“Having a good conscience, that when they defame you as evildoers”—when they blame Christians for all the problems, and when they’re hostile, when they want to throw us in jail, all the persecution that might come—“those who revile your good conduct in Christ may be ashamed.”
“For it is better, if it is the will of God, to suffer for doing good than for doing evil.”
Then we have this example (1 Peter 3:18):
“For Christ also suffered once for sins, the just for the unjust, that He might bring us to God, being put to death in the flesh but made alive by the Spirit.”
Christ is the example of suffering. That’s the point of taking the cup, drinking that cup, and being baptized with the baptism He’s baptized with.
1 Peter 4:1 brings it up again, “Therefore, since Christ suffered for us in the flesh, arm yourselves also with the same thinking”—the same thoughts—“for he who has suffered in the flesh has ceased from sin.”
Skipping down to verse 12, “Beloved, do not think it strange concerning the fiery trial which is to try you, as though some strange things happened to you;”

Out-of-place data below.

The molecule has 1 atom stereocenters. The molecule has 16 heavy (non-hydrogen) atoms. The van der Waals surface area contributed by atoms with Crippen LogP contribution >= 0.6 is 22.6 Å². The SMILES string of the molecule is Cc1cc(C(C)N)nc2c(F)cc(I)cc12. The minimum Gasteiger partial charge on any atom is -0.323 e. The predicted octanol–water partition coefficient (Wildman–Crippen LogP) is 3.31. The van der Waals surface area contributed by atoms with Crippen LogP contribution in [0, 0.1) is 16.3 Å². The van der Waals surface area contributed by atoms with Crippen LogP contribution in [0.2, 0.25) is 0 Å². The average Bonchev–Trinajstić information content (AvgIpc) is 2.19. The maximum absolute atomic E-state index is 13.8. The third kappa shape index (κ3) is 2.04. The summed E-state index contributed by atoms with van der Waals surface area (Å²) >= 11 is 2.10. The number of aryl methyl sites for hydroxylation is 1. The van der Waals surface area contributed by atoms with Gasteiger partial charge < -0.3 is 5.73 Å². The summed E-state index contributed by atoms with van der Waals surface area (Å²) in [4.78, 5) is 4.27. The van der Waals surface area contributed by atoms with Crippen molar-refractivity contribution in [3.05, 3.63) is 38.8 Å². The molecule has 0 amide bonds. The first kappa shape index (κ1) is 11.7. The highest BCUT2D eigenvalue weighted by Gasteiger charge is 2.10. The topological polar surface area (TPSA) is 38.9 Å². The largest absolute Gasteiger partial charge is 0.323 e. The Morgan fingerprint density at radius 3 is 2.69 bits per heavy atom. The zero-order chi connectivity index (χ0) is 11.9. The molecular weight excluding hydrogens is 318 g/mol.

“but rejoice to the extent that you partake of Christ’s sufferings, that when His glory is revealed, you may also be glad with exceeding joy.”
We’ll come back to this next time when I talk about rewards and judgment, because those who suffer with Christ are promised that they will be joint heirs with Christ, and that’s distinct from being an heir of God, and we’ll look at this next time.
The point here that Jesus is making is that for there to be any honor or glory in the kingdom, we have to follow the Lord Jesus Christ.
We have a wonderful promise that most people don’t ever memorize. In 2 Timothy 3:12, this is one of those positive things you never hear in a gospel presentation. “Yes,” Paul says, “and all who desire to live godly in Christ Jesus will suffer persecution.”